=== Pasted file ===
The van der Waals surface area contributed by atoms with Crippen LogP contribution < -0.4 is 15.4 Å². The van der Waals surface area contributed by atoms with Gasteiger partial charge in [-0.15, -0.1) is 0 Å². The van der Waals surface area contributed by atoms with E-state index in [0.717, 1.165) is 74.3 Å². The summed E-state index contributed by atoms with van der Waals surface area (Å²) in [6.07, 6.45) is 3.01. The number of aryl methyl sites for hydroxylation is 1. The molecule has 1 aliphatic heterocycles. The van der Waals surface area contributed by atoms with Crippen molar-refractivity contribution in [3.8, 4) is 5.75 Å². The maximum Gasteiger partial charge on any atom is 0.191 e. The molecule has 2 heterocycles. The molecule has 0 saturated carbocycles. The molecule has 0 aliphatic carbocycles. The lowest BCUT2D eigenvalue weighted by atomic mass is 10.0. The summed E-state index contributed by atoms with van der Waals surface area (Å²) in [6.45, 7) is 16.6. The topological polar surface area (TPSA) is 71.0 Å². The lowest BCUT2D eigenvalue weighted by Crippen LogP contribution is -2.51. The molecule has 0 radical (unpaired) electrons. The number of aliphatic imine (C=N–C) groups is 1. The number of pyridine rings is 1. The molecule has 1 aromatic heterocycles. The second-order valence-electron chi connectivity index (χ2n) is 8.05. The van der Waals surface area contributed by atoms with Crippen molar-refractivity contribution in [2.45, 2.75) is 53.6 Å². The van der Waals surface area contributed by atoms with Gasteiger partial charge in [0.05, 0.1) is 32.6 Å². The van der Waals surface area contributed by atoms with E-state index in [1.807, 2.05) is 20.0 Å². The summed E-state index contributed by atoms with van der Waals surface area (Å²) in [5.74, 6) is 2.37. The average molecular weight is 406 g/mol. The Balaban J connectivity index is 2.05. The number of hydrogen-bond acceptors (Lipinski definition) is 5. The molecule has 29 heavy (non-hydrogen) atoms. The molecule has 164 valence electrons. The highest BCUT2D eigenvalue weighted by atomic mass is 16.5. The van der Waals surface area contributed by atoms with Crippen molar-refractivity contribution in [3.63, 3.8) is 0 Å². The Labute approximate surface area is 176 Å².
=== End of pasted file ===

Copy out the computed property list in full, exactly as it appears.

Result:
The van der Waals surface area contributed by atoms with Crippen LogP contribution < -0.4 is 15.4 Å². The van der Waals surface area contributed by atoms with Gasteiger partial charge in [-0.15, -0.1) is 0 Å². The van der Waals surface area contributed by atoms with E-state index in [0.717, 1.165) is 74.3 Å². The summed E-state index contributed by atoms with van der Waals surface area (Å²) in [6.07, 6.45) is 3.01. The number of aryl methyl sites for hydroxylation is 1. The molecule has 1 aliphatic heterocycles. The van der Waals surface area contributed by atoms with Crippen molar-refractivity contribution in [3.8, 4) is 5.75 Å². The maximum Gasteiger partial charge on any atom is 0.191 e. The molecule has 2 heterocycles. The molecule has 0 saturated carbocycles. The molecule has 0 aliphatic carbocycles. The lowest BCUT2D eigenvalue weighted by atomic mass is 10.0. The summed E-state index contributed by atoms with van der Waals surface area (Å²) in [6.45, 7) is 16.6. The topological polar surface area (TPSA) is 71.0 Å². The lowest BCUT2D eigenvalue weighted by Crippen LogP contribution is -2.51. The molecule has 0 radical (unpaired) electrons. The number of aliphatic imine (C=N–C) groups is 1. The number of pyridine rings is 1. The molecule has 1 aromatic heterocycles. The second-order valence-electron chi connectivity index (χ2n) is 8.05. The van der Waals surface area contributed by atoms with Crippen molar-refractivity contribution in [2.45, 2.75) is 53.6 Å². The van der Waals surface area contributed by atoms with Gasteiger partial charge in [0.05, 0.1) is 32.6 Å². The van der Waals surface area contributed by atoms with E-state index in [1.807, 2.05) is 20.0 Å². The summed E-state index contributed by atoms with van der Waals surface area (Å²) in [5.74, 6) is 2.37. The average molecular weight is 406 g/mol. The Balaban J connectivity index is 2.05. The number of hydrogen-bond acceptors (Lipinski definition) is 5. The molecule has 29 heavy (non-hydrogen) atoms. The molecule has 164 valence electrons. The highest BCUT2D eigenvalue weighted by atomic mass is 16.5. The van der Waals surface area contributed by atoms with Crippen molar-refractivity contribution in [3.63, 3.8) is 0 Å². The Labute approximate surface area is 176 Å².